“We said it once and we’ll say it again,” the group said. “We can’t trust an oil lobbyist to manage #PublicLands.”

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25 comments

  1. Edward

    The strategy for stopping this may be to block this drilling until the 2020 election and hope a decent democrat defeats Trump. Many issues may have this strategy.

    Reply
    1. Carol Sterritt

      A decent Democrat? Don’t think that right off the top of my head I could name a single one.
      Bernie proved to be a tool, when he refused to join Election Activists across the nation. These activists were trying to take the issue of the DNC stealing the Priamry away from Bernie and giving it to Hillary. He did not want to “appear to be about sour grapes.” Unfortunately in spme 12 voting districts in the US, judges ruled that he was the only person of standing who could move the issue forward in the courts. Only in the 13th district, in San Diego County Calif, did a judge rule that voters themselves have a right to expect integrity in the handling of their ballots. So an activist group was allowed to proceed without the Sanders-meister.
      Then in Jan 2017 the court ruled that the DNC had stolen the 2016 primary away from Bernie Sanders. Too bad BS cares so little about a citizens’ fundamental right to vote in untainted elections.

      Reply
  2. Tony Wright

    Another groan inducing decision by the current US administration. How low does the Republican Party set the bar for the decision making of the White House? What does Trump have to do before he gets serious push back from his own party?
    And the human footprint on the Earth gets ever bigger and harder.

    Reply
    1. drumlin woodchuckles

      This is not uniquely Trumpian. This has long been a Core Establishment Republican goal and demand.
      This low bar is a bar that Trump is limbo-ing under in ORder to KEEP Republican support.

      This policy is pure petro-Cheney, petro-Bush, petro-Reagan, etc.

      Reply
      1. Science Officer Smirnoff

        Quite. Proto-Bush-Cheney.

        It would be more than useful for the electorate to see graphics (say, a Venn diagram) of what have been merely majority Republican, Bush-Cheney Republican, and far-rightist-Trump in major acts and attempted actions. Daily and exhaustively.

        Anybody for independent journalism?

        Reply
        1. Code Name D

          To make maters worse, when ever Democrats were to take power, thy did little if anything to reverse the damage done to regulations or their inforcment. No one is ever held accountable, and the regime is never chalanged.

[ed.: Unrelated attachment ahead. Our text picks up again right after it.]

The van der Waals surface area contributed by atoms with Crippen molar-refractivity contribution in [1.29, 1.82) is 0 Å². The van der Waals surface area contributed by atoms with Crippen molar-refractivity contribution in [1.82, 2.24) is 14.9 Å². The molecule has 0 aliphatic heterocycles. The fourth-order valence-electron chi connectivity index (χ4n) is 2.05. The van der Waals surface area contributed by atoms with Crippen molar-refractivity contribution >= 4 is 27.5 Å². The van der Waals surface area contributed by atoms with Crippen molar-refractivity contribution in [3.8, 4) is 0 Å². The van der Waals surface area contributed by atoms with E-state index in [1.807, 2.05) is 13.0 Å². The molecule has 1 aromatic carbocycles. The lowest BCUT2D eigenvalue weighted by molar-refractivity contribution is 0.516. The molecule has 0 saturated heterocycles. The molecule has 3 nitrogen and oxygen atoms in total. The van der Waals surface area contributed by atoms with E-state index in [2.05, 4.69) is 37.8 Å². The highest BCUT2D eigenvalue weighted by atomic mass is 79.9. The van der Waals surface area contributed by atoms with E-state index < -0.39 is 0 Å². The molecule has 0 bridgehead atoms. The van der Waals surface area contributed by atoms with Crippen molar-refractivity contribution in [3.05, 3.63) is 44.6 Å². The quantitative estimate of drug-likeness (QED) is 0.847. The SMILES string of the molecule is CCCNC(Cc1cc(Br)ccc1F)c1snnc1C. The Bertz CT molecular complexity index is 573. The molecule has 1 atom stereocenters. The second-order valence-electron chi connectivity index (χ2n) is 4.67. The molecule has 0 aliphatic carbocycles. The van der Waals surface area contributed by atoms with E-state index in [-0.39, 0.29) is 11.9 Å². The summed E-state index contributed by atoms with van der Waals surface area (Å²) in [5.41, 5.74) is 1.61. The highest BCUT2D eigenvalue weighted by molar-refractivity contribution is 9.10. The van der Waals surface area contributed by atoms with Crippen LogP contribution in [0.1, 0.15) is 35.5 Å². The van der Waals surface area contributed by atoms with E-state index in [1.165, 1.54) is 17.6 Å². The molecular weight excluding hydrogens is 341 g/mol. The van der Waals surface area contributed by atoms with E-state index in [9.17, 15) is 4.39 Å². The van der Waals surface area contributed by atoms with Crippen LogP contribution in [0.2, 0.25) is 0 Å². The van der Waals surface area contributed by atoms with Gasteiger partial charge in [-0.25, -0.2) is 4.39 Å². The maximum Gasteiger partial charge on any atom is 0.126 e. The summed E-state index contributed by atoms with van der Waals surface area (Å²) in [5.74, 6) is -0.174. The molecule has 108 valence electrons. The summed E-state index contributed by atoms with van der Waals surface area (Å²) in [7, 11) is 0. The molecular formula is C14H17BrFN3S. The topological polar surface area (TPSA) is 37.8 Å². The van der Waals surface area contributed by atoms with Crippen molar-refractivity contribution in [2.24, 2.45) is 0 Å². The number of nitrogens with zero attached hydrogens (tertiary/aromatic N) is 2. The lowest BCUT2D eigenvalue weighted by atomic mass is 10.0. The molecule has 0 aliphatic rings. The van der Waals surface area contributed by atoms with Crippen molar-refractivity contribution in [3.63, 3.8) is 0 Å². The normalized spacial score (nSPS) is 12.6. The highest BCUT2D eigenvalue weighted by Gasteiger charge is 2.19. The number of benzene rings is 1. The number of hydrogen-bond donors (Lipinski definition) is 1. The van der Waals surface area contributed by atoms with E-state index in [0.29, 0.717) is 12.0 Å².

Reply
          1. drumlin woodchuckles

            That will remain true as long as the DLC/Hamilton Project/Third Way/Clintonite/Obamazoid Catfood Democrats own and control the Party.

            If the New Deal Revivalists can reconquer the Party and purge and burn and exterminate every Catfood Democrat from out of the Party, then that may not be a future declintaminated Democratic Party pattern of behavior.

            Reply
      2. fajensen

        This is not uniquely Trumpian.

        The Dims will find it hard to embrace and extend the workings of Donald Trump, but, as with Reagan, Bush, and Bush+Cheney they will find a way to do it and even bump it by 10%!

        Reply
      3. Carol Sterritt

        Please, there have been few leaders on either side of the aisle that care to implement any type of serious regulations regarding drilling and fracking. Biden’s son sat inside a Big Energy company and let his father arrange the skinhead revolt against the people of the Ukraine for the purposes of his son and that energy firm reaping the rewards of raping the shale oil underneath the lands of the Ukraine. Jerry Brown lets the Energy companies frack to their hearts contents here in California.
        Caring about the environment is something those who claim to do really don’t. Talk speaks louder than actions, I guess.

        Reply
  3. Daniel Helmer

    ANWR is over 19 million acres, approximately the same size as the state of South Carolina. The proposed drilling area is only about 3 thousand acres, and of that only a few hundred acres are necessary for oil development. (Ice roads, drill pads, storage area, etc)
    All the development would take place in the winter, on top of the snow and ice, leaving the tundra beneath intact.
    Oil companies have been operating on Alaska’s north slope for over 50 years, with no I’ll effects. Alaska would cease to exist if it we’re not for oil development. It is our life blood. The Native people protesting development of ANWR are literally biting the hand that feeds them. Caribou will not die. Subsistence living will not end. It is all hype.

    Reply
    1. Jeremy Grimm

      “Alaska would cease to exist if it were not for oil development.” ??? Arguing that Alaska’s very existence hinges on oil is tantamount to arguing Alaska is nothing more than a bunch of boom towns that will all shut down as soon as the oil is depleted. If that’s true — then Alaska seems hardly worth saving. Is that all there is to Alaska? — Just boom towns for gold and silver and now oil?